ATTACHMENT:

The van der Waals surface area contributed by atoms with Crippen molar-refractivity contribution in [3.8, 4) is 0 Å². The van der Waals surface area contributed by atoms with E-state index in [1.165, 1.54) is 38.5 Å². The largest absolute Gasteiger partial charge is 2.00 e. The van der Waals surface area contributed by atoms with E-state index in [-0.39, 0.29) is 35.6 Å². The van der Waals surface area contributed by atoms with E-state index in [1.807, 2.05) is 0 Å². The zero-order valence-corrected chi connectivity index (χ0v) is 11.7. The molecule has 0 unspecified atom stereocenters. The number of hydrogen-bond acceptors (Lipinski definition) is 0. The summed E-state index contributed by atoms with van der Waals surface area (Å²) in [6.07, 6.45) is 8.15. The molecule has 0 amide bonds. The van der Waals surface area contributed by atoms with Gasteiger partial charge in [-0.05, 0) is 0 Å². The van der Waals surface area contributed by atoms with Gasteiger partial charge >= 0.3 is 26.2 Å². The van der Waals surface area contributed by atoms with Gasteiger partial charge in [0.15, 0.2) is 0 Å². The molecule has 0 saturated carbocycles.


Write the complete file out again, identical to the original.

The van der Waals surface area contributed by atoms with Crippen molar-refractivity contribution in [3.8, 4) is 0 Å². The van der Waals surface area contributed by atoms with E-state index in [1.165, 1.54) is 38.5 Å². The largest absolute Gasteiger partial charge is 2.00 e. The van der Waals surface area contributed by atoms with E-state index in [-0.39, 0.29) is 35.6 Å². The van der Waals surface area contributed by atoms with E-state index in [1.807, 2.05) is 0 Å². The zero-order valence-corrected chi connectivity index (χ0v) is 11.7. The molecule has 0 unspecified atom stereocenters. The number of hydrogen-bond acceptors (Lipinski definition) is 0. The summed E-state index contributed by atoms with van der Waals surface area (Å²) in [6.07, 6.45) is 8.15. The molecule has 0 amide bonds. The van der Waals surface area contributed by atoms with Gasteiger partial charge in [-0.05, 0) is 0 Å². The van der Waals surface area contributed by atoms with Gasteiger partial charge >= 0.3 is 26.2 Å². The van der Waals surface area contributed by atoms with Gasteiger partial charge in [0.15, 0.2) is 0 Å². The molecule has 0 saturated carbocycles.